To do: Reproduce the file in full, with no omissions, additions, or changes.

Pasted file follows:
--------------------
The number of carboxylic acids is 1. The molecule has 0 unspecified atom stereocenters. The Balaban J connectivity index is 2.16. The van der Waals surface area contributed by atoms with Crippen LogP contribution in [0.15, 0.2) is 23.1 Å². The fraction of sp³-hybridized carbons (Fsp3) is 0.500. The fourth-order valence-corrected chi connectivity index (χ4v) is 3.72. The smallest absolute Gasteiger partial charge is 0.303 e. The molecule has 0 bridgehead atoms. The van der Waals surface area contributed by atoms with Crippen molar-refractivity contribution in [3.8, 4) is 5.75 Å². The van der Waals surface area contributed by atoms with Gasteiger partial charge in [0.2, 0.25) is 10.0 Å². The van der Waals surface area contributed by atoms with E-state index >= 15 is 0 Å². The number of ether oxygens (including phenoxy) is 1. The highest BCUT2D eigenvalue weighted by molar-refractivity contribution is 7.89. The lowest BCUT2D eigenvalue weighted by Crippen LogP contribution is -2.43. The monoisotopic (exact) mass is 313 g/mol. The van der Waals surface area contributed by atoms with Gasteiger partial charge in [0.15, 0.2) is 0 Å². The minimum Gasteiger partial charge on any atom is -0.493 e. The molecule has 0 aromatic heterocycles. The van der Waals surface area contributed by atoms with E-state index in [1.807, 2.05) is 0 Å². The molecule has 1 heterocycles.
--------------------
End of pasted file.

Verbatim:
The number of carboxylic acids is 1. The molecule has 0 unspecified atom stereocenters. The Balaban J connectivity index is 2.16. The van der Waals surface area contributed by atoms with Crippen LogP contribution in [0.15, 0.2) is 23.1 Å². The fraction of sp³-hybridized carbons (Fsp3) is 0.500. The fourth-order valence-corrected chi connectivity index (χ4v) is 3.72. The smallest absolute Gasteiger partial charge is 0.303 e. The molecule has 0 bridgehead atoms. The van der Waals surface area contributed by atoms with Crippen molar-refractivity contribution in [3.8, 4) is 5.75 Å². The van der Waals surface area contributed by atoms with Gasteiger partial charge in [0.2, 0.25) is 10.0 Å². The van der Waals surface area contributed by atoms with E-state index >= 15 is 0 Å². The number of ether oxygens (including phenoxy) is 1. The highest BCUT2D eigenvalue weighted by molar-refractivity contribution is 7.89. The lowest BCUT2D eigenvalue weighted by Crippen LogP contribution is -2.43. The monoisotopic (exact) mass is 313 g/mol. The van der Waals surface area contributed by atoms with Gasteiger partial charge in [0.15, 0.2) is 0 Å². The minimum Gasteiger partial charge on any atom is -0.493 e. The molecule has 0 aromatic heterocycles. The van der Waals surface area contributed by atoms with E-state index in [1.807, 2.05) is 0 Å². The molecule has 1 heterocycles.